Reviews

Jul 29, 2015
Kokko (All reviews)
"All the rules in the world were made by someone no smarter than you. So make your own."

-Jaden Smith


Darwin taught us "Survival of the Fittest". In Gen Urobuchi's fantastical creation only the strongest survive, and those who cannot adapt are thrown in a ditch. This movie is intellectually stimulating like no other, with references to smart writers like Marcel Proust. This is the first time I've heard someone mention Proust in an anime.
This time the villain does not carry around 1984 like Makishima Shougo, which I've heard is a very good book. Nay, this time the theme is post-colonialism, which is clearly evidenced by a book the mercenary villain reads and then proceeds to quote from.

The movie doesn't as much ask questions as straight out say that a caged reality is better than freedom. This is very novel and instead of being preachy, it made me feel very enlightened, transcendent even.

Among the characters of Psycho Pass the Movie is Mika Shimotsuki, Akane's junior partner. Mika deeply dislikes Akane on a professional level. This is simply because Mika implicitly trusts the system. If the system tells her someone is a criminal and should be exploded in a mass of blood and gore, she does it and feels no guilt. Along the same lines, she largely treats the enforcers under her command as expendable tools that must be kept on a tight leash.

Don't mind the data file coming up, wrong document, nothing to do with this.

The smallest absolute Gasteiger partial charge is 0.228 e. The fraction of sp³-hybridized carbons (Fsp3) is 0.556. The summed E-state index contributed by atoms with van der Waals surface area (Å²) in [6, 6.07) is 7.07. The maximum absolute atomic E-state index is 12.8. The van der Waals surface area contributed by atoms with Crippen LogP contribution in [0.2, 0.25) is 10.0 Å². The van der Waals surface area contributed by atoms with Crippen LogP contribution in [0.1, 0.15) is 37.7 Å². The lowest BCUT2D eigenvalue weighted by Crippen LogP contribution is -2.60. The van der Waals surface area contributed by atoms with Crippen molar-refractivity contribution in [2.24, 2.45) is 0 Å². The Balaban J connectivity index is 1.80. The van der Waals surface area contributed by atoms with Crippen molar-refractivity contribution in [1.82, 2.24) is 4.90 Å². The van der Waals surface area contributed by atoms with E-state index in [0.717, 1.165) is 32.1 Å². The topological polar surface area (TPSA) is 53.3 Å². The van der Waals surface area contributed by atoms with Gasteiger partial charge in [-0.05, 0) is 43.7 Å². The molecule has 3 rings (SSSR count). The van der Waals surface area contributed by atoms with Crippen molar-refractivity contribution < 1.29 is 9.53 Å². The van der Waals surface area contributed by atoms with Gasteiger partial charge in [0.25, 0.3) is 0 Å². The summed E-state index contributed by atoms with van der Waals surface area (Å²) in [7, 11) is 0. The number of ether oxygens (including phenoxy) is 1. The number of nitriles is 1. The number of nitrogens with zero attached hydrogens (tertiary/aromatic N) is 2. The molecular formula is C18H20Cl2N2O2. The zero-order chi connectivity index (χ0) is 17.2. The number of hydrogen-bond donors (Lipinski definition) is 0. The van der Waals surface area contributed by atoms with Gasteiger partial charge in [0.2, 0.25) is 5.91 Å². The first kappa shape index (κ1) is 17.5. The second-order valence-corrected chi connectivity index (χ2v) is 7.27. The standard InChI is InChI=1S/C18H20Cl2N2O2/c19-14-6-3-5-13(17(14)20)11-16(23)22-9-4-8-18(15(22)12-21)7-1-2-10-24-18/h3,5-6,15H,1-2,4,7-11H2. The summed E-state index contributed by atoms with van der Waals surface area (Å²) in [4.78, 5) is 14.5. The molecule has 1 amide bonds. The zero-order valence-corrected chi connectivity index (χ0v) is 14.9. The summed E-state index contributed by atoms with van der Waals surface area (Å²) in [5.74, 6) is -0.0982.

Akane, on the other hand, simply sees everyone as a person. To her, killing is the absolute last resort in any situation, criminal or no. She would rather put herself in harm’s way and attempt to talk a person down than to take the safe and easy shot. To Mika, this is quite literally unthinkable.

Kougami, a returning fan-favourite, the morally grey ex-cop. His quoting skills are on a whole 'nother level. He skillfully weaves quotes into the dialogue, and helpfully states the source to the audience and what the quote really means, which makes him even more intelligent. He understand so much!

The three characters are opposites to each other: the average citizen in PP's world, a person who has similar values to us (Akane) and the morally grey man. This is done with such intelligence and wit that I am baffled Urobuchi came up with it, smart as he is. Not even Christopher Nolan can beat him in terms of smart writing.

I'll end this review with one of my favourite quotes, and I hope that you will be as enlightened as me come the credits.

"To be intellectually stimulated is to grasp the understanding of our universe: nowhere but in anime can we find the knowledge to deduce the human condition"

-Kokko